I think it's not impossible to imagine miners and nodes voting to hard-fork a coin because some genocidal villain, Mr LiterallyHitler, had a large amount of wealth wrapped up in it.
Let’s not mention what Satoshi did in 2010 with the 184 billion BTC hack though ;)
If the downvotes were inappropriate, other users will usually correct them (https://hn.algolia.com/?dateRange=all&page=0&prefix=true&sor...), but off-topic, guidelines-breaking complaints like the one you added don't get garbage-collected when that happens, so they linger on, adding noise to the thread.
There isn’t anything to “fork” in USD since it isn’t a blockchain, but different USD settlement layers get out of sync and have to be manually reconciled. If you instead tried to “fork”/replicate USD in that situation, you’d probably be thrown in jail for life. I personally prefer the blockchain way of expressing my option through code and seeing if anyone wants to follow me and not having to ask for permission.
How much of this economic weight is real, at least in the case of Tether, is another story. I suspect we'll find out in the next few years as regulation ramps up.
Quiet, now. We don't want people to know about systemic risks to crypto.
Now, Ethereum has another way to fix this: forbid transactions that use a gas fee MUCH MUCH larger than the current average one.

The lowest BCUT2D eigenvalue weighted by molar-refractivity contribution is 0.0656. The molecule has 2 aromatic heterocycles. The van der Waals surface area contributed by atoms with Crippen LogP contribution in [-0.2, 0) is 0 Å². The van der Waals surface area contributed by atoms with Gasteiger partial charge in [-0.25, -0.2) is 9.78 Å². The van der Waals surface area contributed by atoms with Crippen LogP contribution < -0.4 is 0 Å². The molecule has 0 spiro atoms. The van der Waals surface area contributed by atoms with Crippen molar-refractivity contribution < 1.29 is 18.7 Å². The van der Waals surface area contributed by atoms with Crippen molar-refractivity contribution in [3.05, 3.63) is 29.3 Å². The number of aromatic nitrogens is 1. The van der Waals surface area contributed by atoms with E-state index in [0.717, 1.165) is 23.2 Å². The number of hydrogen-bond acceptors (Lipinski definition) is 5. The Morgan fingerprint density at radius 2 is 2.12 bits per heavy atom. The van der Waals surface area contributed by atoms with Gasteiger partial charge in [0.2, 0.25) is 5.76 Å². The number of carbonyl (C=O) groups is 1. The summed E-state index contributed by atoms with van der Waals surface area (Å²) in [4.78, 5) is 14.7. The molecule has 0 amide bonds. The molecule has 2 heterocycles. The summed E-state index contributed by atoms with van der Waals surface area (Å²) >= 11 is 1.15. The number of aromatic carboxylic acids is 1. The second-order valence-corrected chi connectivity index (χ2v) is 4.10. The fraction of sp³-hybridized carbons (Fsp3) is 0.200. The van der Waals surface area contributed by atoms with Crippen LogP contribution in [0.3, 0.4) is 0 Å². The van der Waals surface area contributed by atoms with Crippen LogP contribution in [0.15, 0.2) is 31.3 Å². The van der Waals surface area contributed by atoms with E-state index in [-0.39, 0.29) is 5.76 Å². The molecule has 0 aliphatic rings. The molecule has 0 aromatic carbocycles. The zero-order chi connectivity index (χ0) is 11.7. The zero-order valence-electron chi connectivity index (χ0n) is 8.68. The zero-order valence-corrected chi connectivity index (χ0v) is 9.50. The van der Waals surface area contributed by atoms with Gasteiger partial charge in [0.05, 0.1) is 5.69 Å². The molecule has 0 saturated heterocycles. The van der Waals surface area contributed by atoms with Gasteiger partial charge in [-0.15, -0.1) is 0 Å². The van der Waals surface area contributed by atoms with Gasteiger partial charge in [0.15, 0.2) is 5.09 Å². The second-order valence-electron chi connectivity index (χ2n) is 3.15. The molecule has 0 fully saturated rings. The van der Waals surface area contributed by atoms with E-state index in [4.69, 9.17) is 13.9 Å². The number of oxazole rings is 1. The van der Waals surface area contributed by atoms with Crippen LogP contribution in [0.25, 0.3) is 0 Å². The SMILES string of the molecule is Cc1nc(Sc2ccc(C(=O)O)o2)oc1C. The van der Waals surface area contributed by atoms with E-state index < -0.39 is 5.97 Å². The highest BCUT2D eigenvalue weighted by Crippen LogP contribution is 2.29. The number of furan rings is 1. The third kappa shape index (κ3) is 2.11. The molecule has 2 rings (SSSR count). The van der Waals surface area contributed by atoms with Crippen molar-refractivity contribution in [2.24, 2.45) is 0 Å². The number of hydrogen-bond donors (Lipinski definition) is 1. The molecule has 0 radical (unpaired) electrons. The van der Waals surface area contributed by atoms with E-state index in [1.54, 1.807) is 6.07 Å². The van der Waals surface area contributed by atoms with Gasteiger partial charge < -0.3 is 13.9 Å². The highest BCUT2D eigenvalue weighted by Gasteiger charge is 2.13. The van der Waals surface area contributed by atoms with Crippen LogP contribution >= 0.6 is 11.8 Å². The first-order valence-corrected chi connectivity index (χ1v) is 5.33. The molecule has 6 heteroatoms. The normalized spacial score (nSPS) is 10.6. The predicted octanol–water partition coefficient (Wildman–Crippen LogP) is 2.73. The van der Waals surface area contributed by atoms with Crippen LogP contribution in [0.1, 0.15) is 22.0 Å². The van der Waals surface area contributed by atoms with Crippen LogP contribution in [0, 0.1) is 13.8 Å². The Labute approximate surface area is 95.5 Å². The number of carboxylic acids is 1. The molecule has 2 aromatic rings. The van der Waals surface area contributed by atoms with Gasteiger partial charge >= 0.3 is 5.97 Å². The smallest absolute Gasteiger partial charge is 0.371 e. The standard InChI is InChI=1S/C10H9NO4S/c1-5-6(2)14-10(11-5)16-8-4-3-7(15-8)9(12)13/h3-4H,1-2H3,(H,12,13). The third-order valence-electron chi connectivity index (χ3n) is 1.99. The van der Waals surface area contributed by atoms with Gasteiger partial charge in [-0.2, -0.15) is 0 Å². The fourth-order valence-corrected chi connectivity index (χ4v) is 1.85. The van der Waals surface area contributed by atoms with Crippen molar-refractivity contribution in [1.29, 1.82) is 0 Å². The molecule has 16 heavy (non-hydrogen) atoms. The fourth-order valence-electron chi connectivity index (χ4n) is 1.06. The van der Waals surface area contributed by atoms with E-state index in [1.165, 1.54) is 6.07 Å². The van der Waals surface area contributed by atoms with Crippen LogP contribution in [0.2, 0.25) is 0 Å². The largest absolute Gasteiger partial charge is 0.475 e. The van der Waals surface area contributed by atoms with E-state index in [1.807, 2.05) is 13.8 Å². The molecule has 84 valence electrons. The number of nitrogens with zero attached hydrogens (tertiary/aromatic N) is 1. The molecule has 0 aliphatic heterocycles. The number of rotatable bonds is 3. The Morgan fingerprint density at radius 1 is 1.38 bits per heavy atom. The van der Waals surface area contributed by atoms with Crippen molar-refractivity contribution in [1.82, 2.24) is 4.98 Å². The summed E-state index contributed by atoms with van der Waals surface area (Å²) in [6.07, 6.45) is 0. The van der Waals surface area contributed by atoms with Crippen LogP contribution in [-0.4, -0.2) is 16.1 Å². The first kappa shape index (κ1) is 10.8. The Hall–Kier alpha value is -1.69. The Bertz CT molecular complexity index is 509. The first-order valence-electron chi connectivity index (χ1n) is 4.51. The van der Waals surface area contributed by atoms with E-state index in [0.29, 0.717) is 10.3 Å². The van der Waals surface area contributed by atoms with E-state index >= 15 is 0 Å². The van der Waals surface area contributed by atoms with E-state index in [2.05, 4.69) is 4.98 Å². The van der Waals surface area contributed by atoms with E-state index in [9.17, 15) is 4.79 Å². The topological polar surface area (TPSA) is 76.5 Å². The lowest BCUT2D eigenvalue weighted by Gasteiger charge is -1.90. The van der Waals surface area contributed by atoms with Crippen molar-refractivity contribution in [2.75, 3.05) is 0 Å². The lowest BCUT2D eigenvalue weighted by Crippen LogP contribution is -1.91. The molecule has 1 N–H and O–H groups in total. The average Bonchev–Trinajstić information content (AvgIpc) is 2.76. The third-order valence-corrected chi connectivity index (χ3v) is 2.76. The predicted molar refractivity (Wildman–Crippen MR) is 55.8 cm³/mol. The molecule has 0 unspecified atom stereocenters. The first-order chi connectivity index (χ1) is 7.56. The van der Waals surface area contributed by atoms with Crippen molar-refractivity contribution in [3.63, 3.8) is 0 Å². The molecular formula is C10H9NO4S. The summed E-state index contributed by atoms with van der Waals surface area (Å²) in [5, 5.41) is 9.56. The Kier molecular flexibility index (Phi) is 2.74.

If it's not included yet you need to send another transaction with the same nonce that sends yourself 0 ether but with a higher gas price asap, this is not a guarantee however because the miner would probably still go with the transaction that is more profitable for them and because the fee was so high it got included in under 1 minute.
So once this transaction landed in the (public?) mempool it was gg.
Here's an example of traditional finance screwing someone over for making an obvious mistake. Where's this ability to reverse transactions when you need it? https://www.livemint.com/opinion/online-views/a-fascinating-...
You're assuming there's some benevolent God who can arbitrate who's right and who's wrong. In reality, people get screwed by bad payment reversal decisions all the time and there's no objective way to decide in every case.
Literally nobody assumes this. Please don't invent strawmen.
The point is, even with all the failings of the courts, different interpretations of language, and every other flaw, it's still better than having no recourse at all.
> There's fraud where people buy an item online, then claim they never received it and get their payment refunded while keeping the item.
And of course, the blockchain solves none of this. It just makes rectifying the problem far more difficult.